Film review by: Witney Seibold
Both the Internet itself and William Malone’s new Internet-themed horror film “FeardotCom” can be described in the same ways. They are both large shapeless masses of information, they are both confounding most of the time, and they both can be rather amusing if you look in the right places.
Mike Reilly (Stephen Dorff) is trying to catch vicious serial killer/Internet snuff-filmmaker Alistair Pratt a.k.a. “The Doctor” (Stephen Rea speaking with a droll nasal). The mousy Terry (Natasha McElhone) is a pathologist of sorts who follows Mike about, and ends up helping him. While on the trail of this killer, who is already filming and torturing his newest victim (Amelia Shankley), they stumble across connections to a mysterious website, feardotcom.com, which seems to be spreading an epidemic of bleeding eyes and insanity (Of course, any website will cause bleeding eyes and insanity if one uses it too much, yuk yuk). What follows is a choppy race against time and sanity.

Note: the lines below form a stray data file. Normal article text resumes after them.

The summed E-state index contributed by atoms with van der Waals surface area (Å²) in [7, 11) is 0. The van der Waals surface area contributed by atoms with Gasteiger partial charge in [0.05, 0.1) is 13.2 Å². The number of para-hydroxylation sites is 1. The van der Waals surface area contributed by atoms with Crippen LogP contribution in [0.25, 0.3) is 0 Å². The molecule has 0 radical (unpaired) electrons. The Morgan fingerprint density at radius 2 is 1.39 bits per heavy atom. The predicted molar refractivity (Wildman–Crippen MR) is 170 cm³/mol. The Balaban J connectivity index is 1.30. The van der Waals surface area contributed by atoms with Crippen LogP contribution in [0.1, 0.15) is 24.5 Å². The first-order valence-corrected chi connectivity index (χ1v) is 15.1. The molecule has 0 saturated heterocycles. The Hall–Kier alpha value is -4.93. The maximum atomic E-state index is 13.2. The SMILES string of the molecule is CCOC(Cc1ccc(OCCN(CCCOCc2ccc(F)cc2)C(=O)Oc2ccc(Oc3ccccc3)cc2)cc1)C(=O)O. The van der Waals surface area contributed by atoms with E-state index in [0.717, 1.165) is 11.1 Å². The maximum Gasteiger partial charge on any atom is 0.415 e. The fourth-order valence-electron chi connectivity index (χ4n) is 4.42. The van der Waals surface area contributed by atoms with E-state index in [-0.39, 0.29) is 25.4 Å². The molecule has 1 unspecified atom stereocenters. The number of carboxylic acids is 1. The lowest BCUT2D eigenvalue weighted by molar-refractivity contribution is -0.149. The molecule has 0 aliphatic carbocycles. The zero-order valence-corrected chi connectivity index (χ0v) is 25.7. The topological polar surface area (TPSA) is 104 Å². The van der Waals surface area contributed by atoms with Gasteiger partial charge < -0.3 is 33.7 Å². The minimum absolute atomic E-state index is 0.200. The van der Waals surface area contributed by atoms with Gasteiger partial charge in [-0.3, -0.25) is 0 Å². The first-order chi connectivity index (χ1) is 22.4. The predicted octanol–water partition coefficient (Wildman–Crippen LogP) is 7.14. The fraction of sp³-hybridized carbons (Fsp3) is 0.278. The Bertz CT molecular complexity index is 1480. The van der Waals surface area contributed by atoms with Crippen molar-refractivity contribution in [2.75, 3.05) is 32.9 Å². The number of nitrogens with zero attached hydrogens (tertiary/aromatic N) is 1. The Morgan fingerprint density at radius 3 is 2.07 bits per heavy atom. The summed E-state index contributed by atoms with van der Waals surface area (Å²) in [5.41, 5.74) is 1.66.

“FeardotCom” follows a solid contemporary horror film tradition of recycling old plot formulae, and in this respect, boy does it go for broke. I spotted elements of “Seven,” “Videodrome,” “8mm,” “In the Mouth of Madness,” and of course Dee Snider’s chat-room/serial killer film “Strangeland.” “FeardotCom” combines all of these films in a large murky bundle. The sources may be many, but they never break free into a refreshing originality.
Malone (“The House on Haunted Hill”) has a great skill in creating music-video-like images of pain and horror, and then pummeling us with them until we begin to feel the intended unease. There are extended hallucination sequences featuring all manner of grotesquerie, and Malone puts them on screen for such a large portion of the film that we begin to lose track of where the film is going. It doesn’t ruin the film or make it lose track of itself, but it does create a disorienting tone; stupefying, but not stultifying.
Also featured are: horror legend Udo Kier getting hit by a train, a cockroach attack, a creepy little girl (which are cropping up more and more), and Jeffrey Combs in an uncharacteristically sedate role.